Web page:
It is a scam only in the sense that *no semiconductor manufacturer* has used the node name to represent any particular dimension of that node for years. 10nm just means comes after 16/14nm and before 7nm.

      • by Kjella ( 173770 ) on Friday May 20, 2016 @07:48AM (#52147817) Homepage

        If it's true that TSMC can do volume at 10 nm then it really is a watershed. Intel is struggling to do volume at 10 nm

        We'll see. As far as I know, Intel doesn't announce test tapeouts since they're not in the business of selling design and process tech but rather actual processors. But if you look at slides from their 14nm release you see PRQ = product release qualification = volume production was late Q2 2014 [extremetech.com] and there's yield graphs back to May 2013 [wccftech.com]. Considering Intel was on a two-year tick-tock I would think it's natural if their first test was mid-2015 and Kaby Lake was announced in July because the yields were way too low.

        A full 300mm wafer is 70695 mm^2, a Skylake quad is 122mm^2 and at 10nm you're probably looking at ~1000 CPUs/wafer. So with 0,1% yield you can issue the PR release saying you've made a 10nm chip, but if you don't have consistency in the process it's not worth launching because the net result costs more than a mature 14nm process. In any case parity is pretty good too, being a half-node behind is fighting with a cost handicap that's really tough to beat as AMD has noticed. When they launch Zen/Polaris it's the first time in forever they're on roughly even footing with Intel.

      • TSMC delivered their last node ahead of schedule, so it's pretty certain that they will deliver 10nm on time - i.e. Autumn 2017 - ready for the Apple A11. The latest rumour says that Samsung will pip them to the post, though and Intel will only be a few months behind.
        Intel are more agressive on tolerances, so their 10nm will be more dense than TSMC's. This comes at a cost though, because it's much harder to get good yields.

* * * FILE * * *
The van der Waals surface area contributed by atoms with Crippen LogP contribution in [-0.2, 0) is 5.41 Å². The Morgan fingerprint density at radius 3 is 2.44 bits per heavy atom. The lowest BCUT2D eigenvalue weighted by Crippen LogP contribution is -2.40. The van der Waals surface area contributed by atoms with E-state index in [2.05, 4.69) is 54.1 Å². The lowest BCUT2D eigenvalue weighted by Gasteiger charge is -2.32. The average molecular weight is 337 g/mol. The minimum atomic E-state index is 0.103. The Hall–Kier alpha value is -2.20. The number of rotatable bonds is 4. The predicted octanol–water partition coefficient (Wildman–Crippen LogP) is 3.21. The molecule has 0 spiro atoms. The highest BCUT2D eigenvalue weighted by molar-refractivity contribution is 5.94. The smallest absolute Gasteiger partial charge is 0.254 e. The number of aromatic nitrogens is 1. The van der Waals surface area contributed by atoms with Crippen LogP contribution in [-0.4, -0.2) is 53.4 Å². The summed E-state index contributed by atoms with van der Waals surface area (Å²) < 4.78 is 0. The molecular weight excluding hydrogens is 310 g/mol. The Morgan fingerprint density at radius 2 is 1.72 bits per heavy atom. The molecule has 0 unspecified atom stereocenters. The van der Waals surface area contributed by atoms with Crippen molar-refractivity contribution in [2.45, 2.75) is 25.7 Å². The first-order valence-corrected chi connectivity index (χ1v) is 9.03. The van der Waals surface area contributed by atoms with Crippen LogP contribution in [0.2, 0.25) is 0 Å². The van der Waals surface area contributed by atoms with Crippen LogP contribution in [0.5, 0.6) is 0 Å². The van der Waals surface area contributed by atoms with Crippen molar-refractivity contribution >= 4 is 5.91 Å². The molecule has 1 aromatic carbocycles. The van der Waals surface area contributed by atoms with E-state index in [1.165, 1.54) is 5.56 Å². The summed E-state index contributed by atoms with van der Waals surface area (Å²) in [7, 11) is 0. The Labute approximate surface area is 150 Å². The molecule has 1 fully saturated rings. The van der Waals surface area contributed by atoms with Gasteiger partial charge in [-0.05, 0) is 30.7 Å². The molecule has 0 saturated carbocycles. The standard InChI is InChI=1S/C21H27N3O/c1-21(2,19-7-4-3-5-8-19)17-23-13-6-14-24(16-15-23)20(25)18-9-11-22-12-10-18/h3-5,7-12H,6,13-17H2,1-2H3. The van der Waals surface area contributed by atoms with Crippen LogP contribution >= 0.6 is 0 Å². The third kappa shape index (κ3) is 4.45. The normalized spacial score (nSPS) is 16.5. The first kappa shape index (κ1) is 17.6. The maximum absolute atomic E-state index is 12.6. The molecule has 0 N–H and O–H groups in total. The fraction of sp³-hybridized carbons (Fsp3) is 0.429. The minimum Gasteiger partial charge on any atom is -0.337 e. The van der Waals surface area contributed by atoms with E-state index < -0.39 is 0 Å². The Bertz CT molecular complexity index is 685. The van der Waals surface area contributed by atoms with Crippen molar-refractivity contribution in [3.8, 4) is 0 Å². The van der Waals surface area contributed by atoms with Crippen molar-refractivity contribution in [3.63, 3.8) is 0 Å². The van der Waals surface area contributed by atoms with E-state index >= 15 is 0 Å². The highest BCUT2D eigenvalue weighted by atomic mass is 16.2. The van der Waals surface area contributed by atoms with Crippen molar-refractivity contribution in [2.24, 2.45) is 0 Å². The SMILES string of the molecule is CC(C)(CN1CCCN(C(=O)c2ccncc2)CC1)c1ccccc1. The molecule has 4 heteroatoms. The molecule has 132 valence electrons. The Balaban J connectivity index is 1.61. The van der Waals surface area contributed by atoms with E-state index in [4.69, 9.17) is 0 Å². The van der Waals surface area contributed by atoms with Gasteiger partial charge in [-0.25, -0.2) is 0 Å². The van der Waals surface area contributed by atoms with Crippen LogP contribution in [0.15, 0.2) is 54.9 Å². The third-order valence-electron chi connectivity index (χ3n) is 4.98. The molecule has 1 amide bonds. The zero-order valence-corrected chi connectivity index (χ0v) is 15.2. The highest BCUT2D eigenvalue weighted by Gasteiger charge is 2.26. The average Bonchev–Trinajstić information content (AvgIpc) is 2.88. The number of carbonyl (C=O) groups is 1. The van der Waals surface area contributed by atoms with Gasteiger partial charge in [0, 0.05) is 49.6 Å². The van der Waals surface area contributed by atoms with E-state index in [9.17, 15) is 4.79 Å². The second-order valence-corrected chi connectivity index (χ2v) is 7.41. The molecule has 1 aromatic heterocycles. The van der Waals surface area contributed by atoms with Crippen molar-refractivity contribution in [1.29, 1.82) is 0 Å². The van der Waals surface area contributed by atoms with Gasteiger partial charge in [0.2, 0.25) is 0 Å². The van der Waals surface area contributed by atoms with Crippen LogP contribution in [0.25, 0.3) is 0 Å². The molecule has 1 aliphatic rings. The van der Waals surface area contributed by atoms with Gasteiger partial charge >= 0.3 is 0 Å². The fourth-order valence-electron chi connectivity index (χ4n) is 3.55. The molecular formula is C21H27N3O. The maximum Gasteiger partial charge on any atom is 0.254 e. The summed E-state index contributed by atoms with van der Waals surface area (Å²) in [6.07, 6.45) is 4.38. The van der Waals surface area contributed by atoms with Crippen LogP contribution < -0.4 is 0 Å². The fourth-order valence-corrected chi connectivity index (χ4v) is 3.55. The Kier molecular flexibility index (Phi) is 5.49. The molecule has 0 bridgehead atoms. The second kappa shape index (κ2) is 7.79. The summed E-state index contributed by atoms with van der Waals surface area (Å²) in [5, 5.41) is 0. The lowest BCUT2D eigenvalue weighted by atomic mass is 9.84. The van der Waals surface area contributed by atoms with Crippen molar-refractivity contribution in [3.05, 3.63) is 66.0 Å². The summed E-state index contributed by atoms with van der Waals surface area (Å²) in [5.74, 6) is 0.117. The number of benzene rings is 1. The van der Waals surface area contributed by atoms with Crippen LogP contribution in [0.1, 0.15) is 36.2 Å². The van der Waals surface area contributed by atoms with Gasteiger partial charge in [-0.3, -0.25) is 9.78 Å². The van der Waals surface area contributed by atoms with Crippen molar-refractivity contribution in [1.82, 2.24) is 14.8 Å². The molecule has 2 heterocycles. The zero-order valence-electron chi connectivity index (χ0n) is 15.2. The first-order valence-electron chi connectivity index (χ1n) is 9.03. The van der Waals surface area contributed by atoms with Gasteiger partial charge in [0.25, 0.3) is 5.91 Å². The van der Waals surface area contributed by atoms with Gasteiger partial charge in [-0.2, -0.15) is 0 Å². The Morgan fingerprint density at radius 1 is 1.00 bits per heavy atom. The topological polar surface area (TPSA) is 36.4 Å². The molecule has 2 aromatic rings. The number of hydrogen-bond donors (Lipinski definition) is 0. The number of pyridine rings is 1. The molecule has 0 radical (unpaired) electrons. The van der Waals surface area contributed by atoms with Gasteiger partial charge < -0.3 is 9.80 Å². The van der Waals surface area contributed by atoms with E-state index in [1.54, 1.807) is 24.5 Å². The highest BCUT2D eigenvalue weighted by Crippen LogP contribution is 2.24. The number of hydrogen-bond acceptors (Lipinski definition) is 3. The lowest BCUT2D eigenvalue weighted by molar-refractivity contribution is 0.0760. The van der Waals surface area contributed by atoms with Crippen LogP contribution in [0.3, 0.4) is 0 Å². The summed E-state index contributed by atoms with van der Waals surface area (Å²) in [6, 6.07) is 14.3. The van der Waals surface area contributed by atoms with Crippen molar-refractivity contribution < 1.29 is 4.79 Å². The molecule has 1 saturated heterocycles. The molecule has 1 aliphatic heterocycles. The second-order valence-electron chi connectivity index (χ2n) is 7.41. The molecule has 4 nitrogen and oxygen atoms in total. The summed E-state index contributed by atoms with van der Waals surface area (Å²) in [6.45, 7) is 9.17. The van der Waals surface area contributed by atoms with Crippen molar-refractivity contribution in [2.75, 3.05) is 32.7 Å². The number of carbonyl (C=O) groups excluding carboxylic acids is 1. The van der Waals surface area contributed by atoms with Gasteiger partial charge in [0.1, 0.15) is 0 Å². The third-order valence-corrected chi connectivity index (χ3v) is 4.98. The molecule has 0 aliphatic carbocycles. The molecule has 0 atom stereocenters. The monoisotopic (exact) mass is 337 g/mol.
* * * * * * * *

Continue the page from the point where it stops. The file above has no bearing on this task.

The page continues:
You should bear in mind Intel's processes are built for high end SoC's costing around

    • by Chrisq ( 894406 )

      I think Intel needs to get some super-overdrive mode too if it wants to get down to 10nm as well...

      But the dilithium crystals 'l never take it Captain!

    • Intel has been producing 14nm in volume for quite some time now. Starting with Broadwell their chips have been 14nm. So any system you see with a 5000 or 6000 CPU is 14nm. That started in 2014.

      In terms of 10nm, well let's see what happens. TSMC has a history of over promising. 40nm, 28nm and 16nm have all been cases where they've talked a big game about availability and then it has been large delays before it finally started happening, and small quantities/yield problems in the beginning even still. That do

  • Mobile angular web apps might become usable now.

  • While there certainly are devices with more than 2GB, 1GB and 2GB are still the norm for budget and non-budget devices respectively (in the credible device space, that is. I know some PAYG phones are still 512M.) Are we going to see that come up to 2GB and 4GB any time soon?

    • by afidel ( 530433 )

      Moto G4 Plus is $300 and comes with 4GB ram and 64GB of flash (plus SD card support!), the regular G4 is going to be ~$200 and 2GB of ram so I'd say they're coming and much sooner than this processor (released already in certain markets, coming to the US soon). The G4 also has a 5.5" 1080P screen so there's plenty of room to come in even cheaper by using a smaller and/or lower resolution screen.

      • I might have to get a G4+ after the first price drop. I have a G 2nd right now and the lack of ram is galling